Posts Tagged ‘Yul Brynner’

It has become axiomatic that SF movies purporting to depict the future usually end up saying more about the time in which they were made – the fears and preoccupations that were prevalent at the time. To be honest, many of these don’t seem to have changed much down the decade: every generation seems worried about machinery going out of control, the threat of disaster and invasion, the dehumanising effect of technology – but every now and then you do come across something a bit more left-field. Michael Crichton’s 1973 Westworld is fuelled by a healthy dollop of techno-fear, but something which really marks it out as the product of its time is the presumption that, even in the future, the myth of the old west would still loom large in the American popular psyche.

Nearly forty years on, and the release of a major western is a newsworthy event – they’re just not made any more, at least not in anything like the quantities they once were. Westerns have been largely supplanted, ironically enough, by SF and fantasy. If you were to make a movie about popular fantasies these days, it would probably have to be called something like Tolkienworld, Zombieworld, or (even more ironically) Futureworld.

This does not stop Westworld being a classic movie, however. Set in the near future, the main characters are square-jawed alpha-male John Blane (James Brolin, looking uncannily like Christian Bale from some angles) and his rather less self-assured friend Peter Martin (Richard Benjamin). To help Martin get over a traumatic divorce, Blane is taking him to Delos, the world’s most advanced theme park. The three zones of the park recreate different historical periods in exacting detail, where the guests can live out their every fantasy.

Blane and Martin are visiting Westworld, the old west zone. Here there are robot horses to ride, robot townsfolk to interact with, robot prostitutes to – ah, you get the gist – and robot bad guys to gun down. Rather wonderfully, chief amongst these is a robot modelled after Yul Brynner’s character from The Magnificent Seven, who is therefore played (brilliantly) by Brynner himself, surely one of the most deft and inspired post-modern touches in mainstream cinema. However, while the two men enjoy their holiday, concerns are mounting behind the scenes at the park. For no apparent reason, the massively complex systems are slowly going out of the control of the technicians, and it’s only a matter of time before the fantasies the guests have paid for are being played out in deadly earnest…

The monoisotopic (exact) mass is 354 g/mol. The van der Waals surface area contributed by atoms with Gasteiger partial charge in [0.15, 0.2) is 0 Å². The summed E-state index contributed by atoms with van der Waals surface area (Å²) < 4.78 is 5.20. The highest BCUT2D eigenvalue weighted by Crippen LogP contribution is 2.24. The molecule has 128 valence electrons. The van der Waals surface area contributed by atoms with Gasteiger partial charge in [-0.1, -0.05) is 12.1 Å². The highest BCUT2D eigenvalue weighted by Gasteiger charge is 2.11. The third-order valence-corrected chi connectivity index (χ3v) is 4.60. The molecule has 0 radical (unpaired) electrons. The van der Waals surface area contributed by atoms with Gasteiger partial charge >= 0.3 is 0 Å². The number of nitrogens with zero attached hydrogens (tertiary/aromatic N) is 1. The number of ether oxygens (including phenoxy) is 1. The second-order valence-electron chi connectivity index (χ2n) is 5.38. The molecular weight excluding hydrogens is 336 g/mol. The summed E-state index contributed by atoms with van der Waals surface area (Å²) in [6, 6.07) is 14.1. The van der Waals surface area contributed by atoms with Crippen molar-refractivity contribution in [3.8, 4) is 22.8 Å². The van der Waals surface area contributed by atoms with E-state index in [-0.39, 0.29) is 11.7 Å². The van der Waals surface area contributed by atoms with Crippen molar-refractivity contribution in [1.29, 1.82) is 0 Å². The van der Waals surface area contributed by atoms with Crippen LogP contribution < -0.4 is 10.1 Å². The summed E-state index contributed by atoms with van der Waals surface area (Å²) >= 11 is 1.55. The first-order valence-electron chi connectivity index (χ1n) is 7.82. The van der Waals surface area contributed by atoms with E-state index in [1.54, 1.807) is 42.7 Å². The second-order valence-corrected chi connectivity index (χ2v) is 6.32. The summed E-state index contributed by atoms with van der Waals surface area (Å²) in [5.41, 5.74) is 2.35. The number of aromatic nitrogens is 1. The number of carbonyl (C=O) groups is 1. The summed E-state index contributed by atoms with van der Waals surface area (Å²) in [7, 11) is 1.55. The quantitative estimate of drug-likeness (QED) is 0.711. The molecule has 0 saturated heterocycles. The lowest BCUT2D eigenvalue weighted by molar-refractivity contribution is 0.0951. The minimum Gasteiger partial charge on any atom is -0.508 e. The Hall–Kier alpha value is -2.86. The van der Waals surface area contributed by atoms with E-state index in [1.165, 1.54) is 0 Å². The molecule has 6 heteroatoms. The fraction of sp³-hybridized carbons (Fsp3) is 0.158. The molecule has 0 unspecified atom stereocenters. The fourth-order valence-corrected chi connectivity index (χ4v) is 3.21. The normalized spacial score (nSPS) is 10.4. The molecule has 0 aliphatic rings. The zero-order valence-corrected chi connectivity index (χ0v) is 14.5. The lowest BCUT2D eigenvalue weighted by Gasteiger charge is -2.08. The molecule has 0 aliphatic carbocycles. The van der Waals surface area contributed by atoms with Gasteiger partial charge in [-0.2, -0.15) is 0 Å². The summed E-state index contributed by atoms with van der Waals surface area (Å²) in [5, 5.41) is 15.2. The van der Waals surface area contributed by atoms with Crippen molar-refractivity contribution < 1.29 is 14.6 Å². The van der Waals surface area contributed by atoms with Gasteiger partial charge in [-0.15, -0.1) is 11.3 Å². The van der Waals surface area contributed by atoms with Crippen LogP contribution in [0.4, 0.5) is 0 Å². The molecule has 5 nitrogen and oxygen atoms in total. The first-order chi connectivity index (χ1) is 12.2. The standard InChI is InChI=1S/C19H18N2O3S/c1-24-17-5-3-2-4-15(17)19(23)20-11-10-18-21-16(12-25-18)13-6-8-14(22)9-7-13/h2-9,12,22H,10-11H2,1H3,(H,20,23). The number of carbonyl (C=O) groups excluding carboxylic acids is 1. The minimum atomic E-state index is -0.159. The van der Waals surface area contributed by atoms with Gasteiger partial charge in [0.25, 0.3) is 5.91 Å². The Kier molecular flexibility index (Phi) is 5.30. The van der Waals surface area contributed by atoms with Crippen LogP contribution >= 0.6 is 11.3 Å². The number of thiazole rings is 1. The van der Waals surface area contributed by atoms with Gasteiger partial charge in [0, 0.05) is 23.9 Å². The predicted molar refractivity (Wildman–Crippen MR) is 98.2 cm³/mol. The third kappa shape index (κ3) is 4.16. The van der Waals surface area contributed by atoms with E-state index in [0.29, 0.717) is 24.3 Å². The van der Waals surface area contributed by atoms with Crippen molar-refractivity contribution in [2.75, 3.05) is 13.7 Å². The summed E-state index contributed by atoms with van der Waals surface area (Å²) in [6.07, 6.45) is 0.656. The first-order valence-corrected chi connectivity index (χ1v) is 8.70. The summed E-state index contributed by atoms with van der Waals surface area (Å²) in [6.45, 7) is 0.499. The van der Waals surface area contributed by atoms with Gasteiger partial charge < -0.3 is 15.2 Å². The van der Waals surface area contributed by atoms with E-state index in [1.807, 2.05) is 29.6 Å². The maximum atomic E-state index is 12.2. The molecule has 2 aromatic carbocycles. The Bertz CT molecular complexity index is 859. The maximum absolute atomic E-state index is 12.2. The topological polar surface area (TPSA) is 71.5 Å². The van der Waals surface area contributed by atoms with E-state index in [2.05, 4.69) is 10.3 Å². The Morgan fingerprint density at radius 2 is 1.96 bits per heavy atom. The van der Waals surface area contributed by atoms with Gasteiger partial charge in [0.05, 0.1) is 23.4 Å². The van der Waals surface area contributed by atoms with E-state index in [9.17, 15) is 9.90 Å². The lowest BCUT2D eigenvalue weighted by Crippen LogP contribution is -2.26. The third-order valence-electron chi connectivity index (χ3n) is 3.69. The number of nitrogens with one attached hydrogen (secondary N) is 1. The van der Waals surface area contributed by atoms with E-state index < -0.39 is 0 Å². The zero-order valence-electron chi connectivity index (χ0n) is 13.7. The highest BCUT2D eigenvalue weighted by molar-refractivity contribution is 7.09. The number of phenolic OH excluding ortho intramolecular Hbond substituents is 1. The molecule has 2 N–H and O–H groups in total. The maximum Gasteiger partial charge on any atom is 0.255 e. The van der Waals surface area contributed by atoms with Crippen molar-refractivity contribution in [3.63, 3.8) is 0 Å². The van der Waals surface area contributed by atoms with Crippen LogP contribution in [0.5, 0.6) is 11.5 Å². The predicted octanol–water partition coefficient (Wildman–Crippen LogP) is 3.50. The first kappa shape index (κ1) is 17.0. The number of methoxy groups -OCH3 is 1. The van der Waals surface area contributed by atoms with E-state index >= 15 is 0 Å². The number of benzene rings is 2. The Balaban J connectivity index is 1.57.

Westworld is really a film in two parts. The first hour or so sets up the scenario and lays the foundations for the climax, and to be honest in the past I always found this section to be a little slow and lacking in focus. That said, watching it again, I can appreciate what a good job it does in establishing the characters of the two leads, and how many genuinely eerie moments it contains (for instance, Martin is disporting himself with a robotic prostitute, and – without him noticing – her eyes snap open to reveal a dead, metallic stare, even in the throes of simulated passion). It also says some interesting things, for those prepared to look for them – about how new technology is almost always initially employed to satisfy the most basic human desires (just cruise around the internet for a while and you’ll see what I mean), and about the unpleasant side of human nature generally: everyone at Delos is there to have their ‘dream holiday’, which for most of them seems to involve acts of violence, murder, and no-strings sex, all perpetrated upon the helpless park robots.